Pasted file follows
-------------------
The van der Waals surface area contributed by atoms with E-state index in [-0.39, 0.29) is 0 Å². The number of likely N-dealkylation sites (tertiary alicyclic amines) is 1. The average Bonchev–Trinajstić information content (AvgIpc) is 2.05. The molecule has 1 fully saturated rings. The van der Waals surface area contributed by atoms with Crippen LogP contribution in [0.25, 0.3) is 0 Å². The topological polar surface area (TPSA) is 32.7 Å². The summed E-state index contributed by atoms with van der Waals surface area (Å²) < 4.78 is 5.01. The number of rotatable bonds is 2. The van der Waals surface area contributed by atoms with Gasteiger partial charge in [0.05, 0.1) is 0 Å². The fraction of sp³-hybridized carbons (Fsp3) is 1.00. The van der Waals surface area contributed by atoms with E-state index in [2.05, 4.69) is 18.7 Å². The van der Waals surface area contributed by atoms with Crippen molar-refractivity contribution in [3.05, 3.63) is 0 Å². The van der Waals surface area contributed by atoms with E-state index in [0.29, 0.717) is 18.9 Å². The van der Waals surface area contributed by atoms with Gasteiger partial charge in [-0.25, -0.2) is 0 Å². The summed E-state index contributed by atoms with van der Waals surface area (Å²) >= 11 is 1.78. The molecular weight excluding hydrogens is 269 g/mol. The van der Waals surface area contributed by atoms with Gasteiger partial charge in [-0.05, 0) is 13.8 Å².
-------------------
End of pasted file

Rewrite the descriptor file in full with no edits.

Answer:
The van der Waals surface area contributed by atoms with E-state index in [-0.39, 0.29) is 0 Å². The number of likely N-dealkylation sites (tertiary alicyclic amines) is 1. The average Bonchev–Trinajstić information content (AvgIpc) is 2.05. The molecule has 1 fully saturated rings. The van der Waals surface area contributed by atoms with Crippen LogP contribution in [0.25, 0.3) is 0 Å². The topological polar surface area (TPSA) is 32.7 Å². The summed E-state index contributed by atoms with van der Waals surface area (Å²) < 4.78 is 5.01. The number of rotatable bonds is 2. The van der Waals surface area contributed by atoms with Gasteiger partial charge in [0.05, 0.1) is 0 Å². The fraction of sp³-hybridized carbons (Fsp3) is 1.00. The van der Waals surface area contributed by atoms with E-state index in [2.05, 4.69) is 18.7 Å². The van der Waals surface area contributed by atoms with Crippen molar-refractivity contribution in [3.05, 3.63) is 0 Å². The van der Waals surface area contributed by atoms with E-state index in [0.29, 0.717) is 18.9 Å². The van der Waals surface area contributed by atoms with Gasteiger partial charge in [-0.25, -0.2) is 0 Å². The summed E-state index contributed by atoms with van der Waals surface area (Å²) >= 11 is 1.78. The molecular weight excluding hydrogens is 269 g/mol. The van der Waals surface area contributed by atoms with Gasteiger partial charge in [-0.05, 0) is 13.8 Å².